Monday, November 28, 2011

What Is New Pulp?

Just spit-balling some ideas off the top of my head here, but one thing Mat Nastos said (in this article: http://www.matnastos.net/2011/10/what-is-new-pulp/http://www.matnastos.net/2011/10/what-is-new-pulp/) that I thought was poignant was the comment about how pulp originally was united by the publication method and contain various genres, and wasn't defined by the genre itself.

In light of that, it got me thinking: What exactly does New Pulp or any Pulp cover?

Bear in mind, these are only my thoughts.

1. Historical pulp -- Airship 27's bread and butter, stories set in the classic pulp age of the 30s, whether masked vigilantes, private eyes, aviators, or jungle lords and queens.

2. Contemporary pulp -- Christa Faust, for example, or Deadly Games by Bobby Nash, stories set in today with modern characters, but written with a pulp sensibility, Van Allen Plexico's Sentinel's series, etc.

3. Horror -- including some pulp-inspired crossover big time series like Dresden Files and Kim Harrisons The Hollows books. Also, stories like those in Weird Horror Tales and the horror stories in Pro Se Presents.

4. Sci-Fi -- just what is says.

5. Romance -- I wonder about how the cheaply produced and straight-forwardly written thousands of romantic novels now available on ebook format fits into this. There was certainly a place for them back in the old days of pulp.

6. Superhero pulp -- Van Allen Plexico's Sentinels comes to mind, as well as perhaps my own Show Me A Hero collection.

7. Fantasy/Adventure -- things in the vein of Burroughs and (sadly, I'm not as well versed in the fantasy side of things) Shane Moores Abyss Walker series, Alex Adams Brotherhood of Dwarves series, and Stephen Zimmers' series.

8. Westerns.

What doesn't define pulp?

Again just my thoughts. But POV doesn't define it, although a publisher certainly has the right to request a certain POV for it's books. Time period. (Again, as said earlier, most of the early pulp stuff was written to be contemporary at the time).

Is pulp anti-literary? I'd say no, although it can't be held by the same rules of "literary" fiction. After all, Lovecraft would most definitely be considered a literary horror writer, although his stuff fit pulp standards of the day. So can a pulp book still be pulp even if it tries to do more than just be a straight-ahead action tale? I'd say yes. And after reading lots of Lovecraft over the past few years, his stuff certainly wouldn't fall into a "hard-boiled action" category.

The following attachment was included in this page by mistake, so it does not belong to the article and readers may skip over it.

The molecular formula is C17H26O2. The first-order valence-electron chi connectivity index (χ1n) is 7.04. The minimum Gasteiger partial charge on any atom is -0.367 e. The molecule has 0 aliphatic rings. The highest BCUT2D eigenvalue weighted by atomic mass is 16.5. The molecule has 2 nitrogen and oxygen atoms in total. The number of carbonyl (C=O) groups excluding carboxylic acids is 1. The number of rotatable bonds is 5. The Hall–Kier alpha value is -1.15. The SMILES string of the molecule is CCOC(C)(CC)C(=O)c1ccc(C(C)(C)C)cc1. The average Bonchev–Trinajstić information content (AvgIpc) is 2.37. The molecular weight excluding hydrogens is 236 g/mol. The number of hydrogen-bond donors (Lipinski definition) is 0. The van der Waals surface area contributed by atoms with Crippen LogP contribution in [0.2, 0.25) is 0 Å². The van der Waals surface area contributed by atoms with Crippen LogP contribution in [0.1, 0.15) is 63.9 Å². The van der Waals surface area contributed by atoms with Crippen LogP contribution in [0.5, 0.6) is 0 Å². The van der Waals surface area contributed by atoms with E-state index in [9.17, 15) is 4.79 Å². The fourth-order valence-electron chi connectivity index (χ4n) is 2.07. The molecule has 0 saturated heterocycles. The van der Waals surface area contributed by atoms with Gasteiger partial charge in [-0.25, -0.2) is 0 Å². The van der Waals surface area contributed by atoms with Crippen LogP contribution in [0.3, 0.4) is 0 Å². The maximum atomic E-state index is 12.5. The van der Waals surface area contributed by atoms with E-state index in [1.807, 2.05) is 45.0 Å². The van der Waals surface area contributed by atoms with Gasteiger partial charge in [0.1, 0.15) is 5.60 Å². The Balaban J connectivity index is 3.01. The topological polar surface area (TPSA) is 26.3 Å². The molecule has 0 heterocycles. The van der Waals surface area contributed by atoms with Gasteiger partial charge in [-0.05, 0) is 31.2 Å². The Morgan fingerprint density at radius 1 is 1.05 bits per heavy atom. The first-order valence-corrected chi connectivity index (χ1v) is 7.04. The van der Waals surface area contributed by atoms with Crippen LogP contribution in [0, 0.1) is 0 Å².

I'd say, and say very strongly, that new pulp isn't defined by words as much as by action. We who write the stories define it with each tale. We who publish the stories define it when we utilize new technologies such as print on demand and ebook publishing. We who read the stories define it when we recommend books to others and review them on websites and for newspapers and newsletters and zines and magazines. We define it and change it a little every day simply by continuing to publish it.

The trouble (and the slippery slope) we run into comes when we use our definition as a way to reduce new pulp to something we can keep a lock on. We become a lot like Mr. Nastos when we do that, only with a different set of criteria. He's says it's price and paper. We say it's a time period or a "hard-boiled" style.

What defines New Pulp?

Personally, I'm more than happy to define New Pulp by the authors and the stories.

Regarding the stories, they're (1) engaging, and (2) targeted to the common man and woman. (That's as simple a line in the sand as I can reduce it too, yet it's open enough to allow interpretation that hopefully doesn't foster argument but circumvents it.) Whether they scare, enthrall, titillate or take the reader on a grand adventure, they're a simple contract between the author, the publisher and the average reader. Pulp, both old and new, is escapist fiction. Like classic pulp, some is deftly written by literary masters, some is averagely written by good writers who know their trade well, and some is, well, some is quite bad.

In defining Pulp by the authors, I know that if I read a story by Andrew Salmon, even if it's a futuristic sci-fi tale, it's going to feel like a pulp, so it's pulp. If I read something by Tommy Hancock, it's going to be literally drenched in pulp sensibilities. And as I go deeper into the new pulp movement, I expect to find more names that become synonymous with the words "New Pulp."

Those are my thoughts anyway. You're mileage may differ.